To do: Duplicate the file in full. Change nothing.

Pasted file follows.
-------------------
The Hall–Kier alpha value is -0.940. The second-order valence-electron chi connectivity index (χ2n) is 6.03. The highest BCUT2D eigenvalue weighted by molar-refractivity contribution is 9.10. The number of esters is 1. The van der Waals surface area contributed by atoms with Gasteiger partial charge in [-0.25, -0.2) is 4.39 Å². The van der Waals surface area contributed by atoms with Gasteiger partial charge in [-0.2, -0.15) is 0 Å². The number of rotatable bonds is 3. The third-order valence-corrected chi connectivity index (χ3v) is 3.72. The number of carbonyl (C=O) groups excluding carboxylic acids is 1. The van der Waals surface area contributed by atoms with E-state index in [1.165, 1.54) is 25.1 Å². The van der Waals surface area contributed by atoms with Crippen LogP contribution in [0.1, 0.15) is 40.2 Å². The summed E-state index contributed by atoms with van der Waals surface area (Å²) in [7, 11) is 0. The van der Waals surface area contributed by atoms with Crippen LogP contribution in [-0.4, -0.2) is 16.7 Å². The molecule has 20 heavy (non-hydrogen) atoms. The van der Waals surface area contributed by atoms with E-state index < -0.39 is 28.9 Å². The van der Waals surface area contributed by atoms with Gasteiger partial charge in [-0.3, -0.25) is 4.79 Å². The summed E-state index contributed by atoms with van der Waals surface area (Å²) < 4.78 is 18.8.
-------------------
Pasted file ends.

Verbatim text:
The Hall–Kier alpha value is -0.940. The second-order valence-electron chi connectivity index (χ2n) is 6.03. The highest BCUT2D eigenvalue weighted by molar-refractivity contribution is 9.10. The number of esters is 1. The van der Waals surface area contributed by atoms with Gasteiger partial charge in [-0.25, -0.2) is 4.39 Å². The van der Waals surface area contributed by atoms with Gasteiger partial charge in [-0.2, -0.15) is 0 Å². The number of rotatable bonds is 3. The third-order valence-corrected chi connectivity index (χ3v) is 3.72. The number of carbonyl (C=O) groups excluding carboxylic acids is 1. The van der Waals surface area contributed by atoms with E-state index in [1.165, 1.54) is 25.1 Å². The van der Waals surface area contributed by atoms with Crippen LogP contribution in [0.1, 0.15) is 40.2 Å². The summed E-state index contributed by atoms with van der Waals surface area (Å²) in [7, 11) is 0. The van der Waals surface area contributed by atoms with Crippen LogP contribution in [-0.4, -0.2) is 16.7 Å². The molecule has 20 heavy (non-hydrogen) atoms. The van der Waals surface area contributed by atoms with E-state index < -0.39 is 28.9 Å². The van der Waals surface area contributed by atoms with Gasteiger partial charge in [-0.3, -0.25) is 4.79 Å². The summed E-state index contributed by atoms with van der Waals surface area (Å²) < 4.78 is 18.8.